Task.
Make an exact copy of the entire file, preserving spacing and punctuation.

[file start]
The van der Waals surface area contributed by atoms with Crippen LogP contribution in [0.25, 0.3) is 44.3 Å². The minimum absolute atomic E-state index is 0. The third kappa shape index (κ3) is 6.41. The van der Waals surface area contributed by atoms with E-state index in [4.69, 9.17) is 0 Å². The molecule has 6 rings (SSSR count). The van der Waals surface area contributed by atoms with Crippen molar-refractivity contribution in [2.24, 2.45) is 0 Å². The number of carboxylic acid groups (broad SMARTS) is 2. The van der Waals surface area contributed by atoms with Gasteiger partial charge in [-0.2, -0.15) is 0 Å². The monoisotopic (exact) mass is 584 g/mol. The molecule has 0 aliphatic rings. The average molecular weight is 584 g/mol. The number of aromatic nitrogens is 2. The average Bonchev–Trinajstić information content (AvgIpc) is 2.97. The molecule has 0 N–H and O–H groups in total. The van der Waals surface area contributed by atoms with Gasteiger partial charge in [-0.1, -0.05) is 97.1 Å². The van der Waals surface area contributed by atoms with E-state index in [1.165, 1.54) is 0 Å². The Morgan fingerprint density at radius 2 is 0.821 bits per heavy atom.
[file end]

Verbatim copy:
The van der Waals surface area contributed by atoms with Crippen LogP contribution in [0.25, 0.3) is 44.3 Å². The minimum absolute atomic E-state index is 0. The third kappa shape index (κ3) is 6.41. The van der Waals surface area contributed by atoms with E-state index in [4.69, 9.17) is 0 Å². The molecule has 6 rings (SSSR count). The van der Waals surface area contributed by atoms with Crippen molar-refractivity contribution in [2.24, 2.45) is 0 Å². The number of carboxylic acid groups (broad SMARTS) is 2. The van der Waals surface area contributed by atoms with Gasteiger partial charge in [-0.2, -0.15) is 0 Å². The monoisotopic (exact) mass is 584 g/mol. The molecule has 0 aliphatic rings. The average molecular weight is 584 g/mol. The number of aromatic nitrogens is 2. The average Bonchev–Trinajstić information content (AvgIpc) is 2.97. The molecule has 0 N–H and O–H groups in total. The van der Waals surface area contributed by atoms with Gasteiger partial charge in [-0.1, -0.05) is 97.1 Å². The van der Waals surface area contributed by atoms with E-state index in [1.165, 1.54) is 0 Å². The Morgan fingerprint density at radius 2 is 0.821 bits per heavy atom.